Duesberg, who is perhaps best known for his contrarian views on AIDS—he maintains that it's not caused by HIV (Science, 9 December 1994, p. 1642)—is also something of an iconoclast about genes and cancer. “The prevailing gene mutation hypothesis is, to say the least, defective,” he says. Among other criticisms, Duesberg points out that some known carcinogens, including asbestos and arsenic, do not cause mutations. In addition, he notes, researchers have had a tough time making human cells cancerous through the introduction of human oncogenes. Although others attribute this to the likelihood that several mutations are needed to produce human cancers, Duesberg concluded, he says, that “something else has to happen [to make cells cancerous], and there's a good chance that it's aneuploidy.” Gain or loss of whole chromosomes can easily upset the checks and balances that maintain normal cell growth patterns, he points out.

In support of his idea, Duesberg cites experiments in which he and his colleagues exposed cells in culture to chemical carcinogens. The treated cells became aneuploid long before they began showing signs of becoming cancerous. Duesberg's model also gains support from recent results from Vogelstein and his colleagues. Although the researchers didn't see an increased rate of small mutations in colon cancer cells, Christoph Lengauer of the Johns Hopkins group found that the most common type of colon cancer cells is genomically unstable when it comes to gross chromosomal changes.

In these experiments, Lengauer compared the accumulation of gross chromosomal changes in two types of colon cancer cells: those with a mismatch repair defect like that in HNPCC and those without. Unlike most colon cancer cells, HNPCC cells have normal or nearly normal chromosome numbers, and the mismatch-repair-defective cells didn't acquire many chromosome-level oddities over the course of many cell divisions.

In contrast, cells that had been spurred to become cancerous by some other means showed a high rate of chromosome loss or gain. Such cells acquired chromosomal changes 10 to 100 times faster than the mismatch-repair-defective cells. This shows that the usual type of colon cancer cell has an unstable genome, Lengauer says. Vogelstein adds that the experiments also show that aneuploidy is not just an after effect of cells becoming cancerous. If it were, colon cancer cells with the mismatch-repair defect “should also have a high rate of the chromosomal abnormalities,” Vogelstein says.

In more recent work published in the February 2001 issue of Cancer Research, Lengauer, Vogelstein, and their colleagues detected major chromosome abnormalities even in very small, precancerous colon adenomas removed from patients not known to have an HNPCC defect. “You may need the instability to ever get to a cancer,” Vogelstein concludes.

Evidence for the other argument—that chromosomal abnormalities are not needed for cancer development—comes from William Hahn of Harvard Medical School in Boston, Robert Weinberg of the Whitehead Institute for Biomedical Research in Cambridge, Massachusetts, and their colleagues. In the past few years they have shown that, contrary to Duesberg's assertion, a variety of normal human cell types can be made cancerous by introducing the right combination of genes, including the ras oncogene. There's no need to summon up aneuploidy to explain carcinogenesis, they say.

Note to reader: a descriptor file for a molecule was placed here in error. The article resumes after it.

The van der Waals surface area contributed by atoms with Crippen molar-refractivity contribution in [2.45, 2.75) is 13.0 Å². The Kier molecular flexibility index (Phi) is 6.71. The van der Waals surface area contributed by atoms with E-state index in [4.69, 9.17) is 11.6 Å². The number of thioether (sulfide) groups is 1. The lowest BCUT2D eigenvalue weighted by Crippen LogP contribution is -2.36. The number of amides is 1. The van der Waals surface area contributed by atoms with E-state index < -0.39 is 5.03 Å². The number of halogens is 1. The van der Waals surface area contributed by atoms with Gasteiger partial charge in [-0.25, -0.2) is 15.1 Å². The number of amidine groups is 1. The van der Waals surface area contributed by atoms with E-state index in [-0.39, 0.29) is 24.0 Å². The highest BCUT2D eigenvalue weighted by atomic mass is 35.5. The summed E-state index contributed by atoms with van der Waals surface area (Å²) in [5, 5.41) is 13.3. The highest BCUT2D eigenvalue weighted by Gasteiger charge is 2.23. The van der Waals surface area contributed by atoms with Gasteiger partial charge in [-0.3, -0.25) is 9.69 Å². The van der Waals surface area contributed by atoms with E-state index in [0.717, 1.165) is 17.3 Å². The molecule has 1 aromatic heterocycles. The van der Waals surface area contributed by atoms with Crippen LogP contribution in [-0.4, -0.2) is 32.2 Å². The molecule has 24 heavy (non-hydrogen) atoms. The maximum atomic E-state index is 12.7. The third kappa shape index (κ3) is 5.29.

But Duesberg responds that he and his colleagues have looked at cells transformed by the Weinberg team and found that they are highly aneuploid. That, rather than the specific gene changes, is what makes the cells cancerous, Duesberg maintains. Weinberg responds that when his team grows the cells in culture, they see no sign of aneuploidy or other widespread genomic instability, and he suggests that Duesberg's culture conditions might have been too harsh.

Other studies have cast further doubt on the centrality of chromosomal abnormalities, and even of the kind of repair defect seen in HNPCC, in early development of the common forms of colon cancers. William Dove of the University of Wisconsin, Madison, and his colleagues used a mutant mouse to track cells destined to become cancerous. The mice have a defect in the APC tumor-suppressor gene that causes them to develop numerous intestinal cancers. In humans, loss or inactivation of this gene causes a hereditary condition called familial adenomatous polyposis with similar symptoms. In work published online on 13 June by the Proceedings of the National Academy of Sciences, Dove and his colleagues looked for both the small mismatch-repair type of defect and larger chromosomal abnormalities in premalignant adenomas from the mutant mice and from humans. They found none, leading them to conclude that colon cancer can develop without either kind of defect, although that does not eliminate the role of mismatch-repair mutations in HNPCC.

Tomlinson, Bodmer, and their colleagues have also looked for signs of genomic instability in early human tumors and have come to the same conclusion as Dove. “When a tumor starts to grow, genomic instability is not a big factor,” Tomlinson concludes, although it might come into play later.

Research into how chromosomal derangements might arise is also lending support for the idea of an early role for genomic instability in cancer. Some cancers are associated with defects in the centrosomes, small cellular structures that help form the mitotic spindle and are thus necessary for normal separation of the chromosomes during cell division (Science, 20 April 2001, p. 426). Malfunction of the telomeres could contribute as well. For example, if the telomeres are lost, two chromosomes might fuse end to end and be missorted during cell division (see Maser and DePinho Review on p. 565).

Indeed, researchers estimate that hundreds of genes, many of which control so-called “checkpoints” that keep cells from dividing if the DNA is damaged or there are other problems with the chromosomes, are potential targets for aneuploidy-causing mutations.

At the moment there is no end in sight to the numerous debates on the role of genomic instability in cancer development. But one thing is certain: Cancer researchers don't have to worry about running out of ideas—or work—as they try to get a better understanding of how cancer arises.